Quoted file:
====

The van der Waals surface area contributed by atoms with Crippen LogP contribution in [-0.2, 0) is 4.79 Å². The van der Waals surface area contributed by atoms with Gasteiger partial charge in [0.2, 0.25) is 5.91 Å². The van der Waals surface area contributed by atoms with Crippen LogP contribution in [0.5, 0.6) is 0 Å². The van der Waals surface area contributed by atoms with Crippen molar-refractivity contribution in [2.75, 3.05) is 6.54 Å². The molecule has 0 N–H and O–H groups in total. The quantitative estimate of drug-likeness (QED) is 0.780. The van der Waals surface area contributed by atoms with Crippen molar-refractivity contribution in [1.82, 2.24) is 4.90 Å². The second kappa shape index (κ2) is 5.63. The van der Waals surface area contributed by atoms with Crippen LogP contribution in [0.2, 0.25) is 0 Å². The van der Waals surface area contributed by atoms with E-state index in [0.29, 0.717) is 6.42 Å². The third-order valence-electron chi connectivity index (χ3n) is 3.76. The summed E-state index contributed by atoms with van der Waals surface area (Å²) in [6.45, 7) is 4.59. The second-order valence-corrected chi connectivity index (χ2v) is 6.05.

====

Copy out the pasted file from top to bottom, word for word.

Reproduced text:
The van der Waals surface area contributed by atoms with Crippen LogP contribution in [-0.2, 0) is 4.79 Å². The van der Waals surface area contributed by atoms with Gasteiger partial charge in [0.2, 0.25) is 5.91 Å². The van der Waals surface area contributed by atoms with Crippen LogP contribution in [0.5, 0.6) is 0 Å². The van der Waals surface area contributed by atoms with Crippen molar-refractivity contribution in [2.75, 3.05) is 6.54 Å². The molecule has 0 N–H and O–H groups in total. The quantitative estimate of drug-likeness (QED) is 0.780. The van der Waals surface area contributed by atoms with Crippen molar-refractivity contribution in [1.82, 2.24) is 4.90 Å². The second kappa shape index (κ2) is 5.63. The van der Waals surface area contributed by atoms with Crippen LogP contribution in [0.2, 0.25) is 0 Å². The van der Waals surface area contributed by atoms with E-state index in [0.29, 0.717) is 6.42 Å². The third-order valence-electron chi connectivity index (χ3n) is 3.76. The summed E-state index contributed by atoms with van der Waals surface area (Å²) in [6.45, 7) is 4.59. The second-order valence-corrected chi connectivity index (χ2v) is 6.05.